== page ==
I hiked the JMT in 14 days in July. Lots more mosquitos!. IMO 14 days is the minimum time frame to do this trip and enjoy it. Next time I will take 3 weeks to get in some side trips.
Looking forward to some pics of your trip.
We can compare photos from my collection:
The BeemanSep 28, 2008 at 7:39 pm #1452577
Yes I felt that I needed 14 days to enjoy just one lake!
I left out the fact that I didnt care for the clock hanging over my head and always having to put in the miles. I actually had 16 days to do this trip but I put in some good miles some days because I got worried I MIGHT not finish in time. Its best to take your time there if you can!Sep 28, 2008 at 7:56 pm #1452583
Great pictures, brings back awesome memories. Evolution Valley and LaConte Canyon were some of my highlites- how about you? You should be remembering that hike for months to come.Sep 28, 2008 at 8:21 pm #1452587
Its hard to pick a favorite. I really liked the meadows and the lakes because there are so few large meadows where I am. This was also the first time I was able to experience any real altitude. Its so different out there, I told someone before that out west everything is big, grand and open and home is more intimate, thick, lush. Both beautiful in different ways.Sep 28, 2008 at 9:31 pm #1452603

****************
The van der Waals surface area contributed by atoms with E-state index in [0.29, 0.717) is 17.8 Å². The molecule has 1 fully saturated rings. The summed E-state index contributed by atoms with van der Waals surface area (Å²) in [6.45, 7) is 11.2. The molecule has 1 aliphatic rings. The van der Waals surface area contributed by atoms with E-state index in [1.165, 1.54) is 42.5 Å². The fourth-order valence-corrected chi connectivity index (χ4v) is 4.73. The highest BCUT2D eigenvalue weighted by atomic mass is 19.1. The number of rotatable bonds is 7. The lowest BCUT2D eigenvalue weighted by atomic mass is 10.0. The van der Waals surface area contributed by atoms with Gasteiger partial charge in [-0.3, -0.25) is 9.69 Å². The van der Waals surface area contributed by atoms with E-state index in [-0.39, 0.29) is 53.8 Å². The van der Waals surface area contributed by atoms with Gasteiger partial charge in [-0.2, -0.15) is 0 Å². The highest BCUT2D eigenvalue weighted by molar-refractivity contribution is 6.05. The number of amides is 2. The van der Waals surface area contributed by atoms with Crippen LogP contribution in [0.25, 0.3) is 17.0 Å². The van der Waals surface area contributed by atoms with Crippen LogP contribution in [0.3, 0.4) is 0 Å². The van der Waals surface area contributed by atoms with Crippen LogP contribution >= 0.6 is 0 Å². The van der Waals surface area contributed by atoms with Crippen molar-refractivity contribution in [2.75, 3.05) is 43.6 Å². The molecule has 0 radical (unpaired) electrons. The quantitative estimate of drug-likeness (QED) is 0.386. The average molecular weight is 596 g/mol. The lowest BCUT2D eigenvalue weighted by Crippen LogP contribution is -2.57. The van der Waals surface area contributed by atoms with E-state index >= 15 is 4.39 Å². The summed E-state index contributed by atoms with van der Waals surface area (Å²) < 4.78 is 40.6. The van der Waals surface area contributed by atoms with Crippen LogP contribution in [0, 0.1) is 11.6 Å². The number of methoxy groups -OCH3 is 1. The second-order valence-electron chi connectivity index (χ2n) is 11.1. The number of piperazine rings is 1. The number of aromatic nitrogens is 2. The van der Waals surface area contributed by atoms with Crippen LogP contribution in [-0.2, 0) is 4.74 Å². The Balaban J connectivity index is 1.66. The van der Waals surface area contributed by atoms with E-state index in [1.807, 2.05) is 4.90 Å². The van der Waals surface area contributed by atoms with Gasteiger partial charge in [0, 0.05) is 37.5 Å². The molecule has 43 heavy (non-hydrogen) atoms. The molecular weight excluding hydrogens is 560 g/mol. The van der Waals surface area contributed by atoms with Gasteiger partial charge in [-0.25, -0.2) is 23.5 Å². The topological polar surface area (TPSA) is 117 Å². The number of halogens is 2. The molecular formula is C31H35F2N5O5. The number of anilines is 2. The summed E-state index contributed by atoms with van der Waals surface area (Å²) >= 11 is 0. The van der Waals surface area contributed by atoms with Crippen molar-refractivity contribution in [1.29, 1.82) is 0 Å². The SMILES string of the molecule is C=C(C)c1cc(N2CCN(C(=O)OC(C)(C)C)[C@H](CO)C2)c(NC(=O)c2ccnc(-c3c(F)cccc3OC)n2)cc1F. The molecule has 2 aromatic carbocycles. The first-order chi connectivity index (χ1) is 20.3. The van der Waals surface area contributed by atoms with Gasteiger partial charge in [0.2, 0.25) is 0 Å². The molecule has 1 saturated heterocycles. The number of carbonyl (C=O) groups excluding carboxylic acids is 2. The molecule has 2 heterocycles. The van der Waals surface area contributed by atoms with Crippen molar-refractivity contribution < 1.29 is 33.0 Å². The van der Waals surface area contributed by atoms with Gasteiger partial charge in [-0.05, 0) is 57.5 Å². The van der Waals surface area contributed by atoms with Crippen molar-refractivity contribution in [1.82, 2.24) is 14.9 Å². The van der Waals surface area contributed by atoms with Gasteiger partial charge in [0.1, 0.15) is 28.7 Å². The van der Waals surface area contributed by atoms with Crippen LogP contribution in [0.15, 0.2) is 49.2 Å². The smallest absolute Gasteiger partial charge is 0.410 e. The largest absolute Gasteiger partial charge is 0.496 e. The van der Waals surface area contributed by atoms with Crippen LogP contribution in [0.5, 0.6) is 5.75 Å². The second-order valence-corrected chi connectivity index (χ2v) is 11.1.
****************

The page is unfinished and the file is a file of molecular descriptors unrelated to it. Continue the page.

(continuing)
@joshuaLocale: Santa Cruz,Ca
Great trip. I'd like to do this one next year.
JoshSep 29, 2008 at 6:07 am #1452625
@jkrew81Locale: White Mtns
great writeup, thanks for all of the info and feedback for my trip there next year Brian. Always great to get perspective from someone familiar with the terrain you are used to.Sep 29, 2008 at 9:06 am #1452639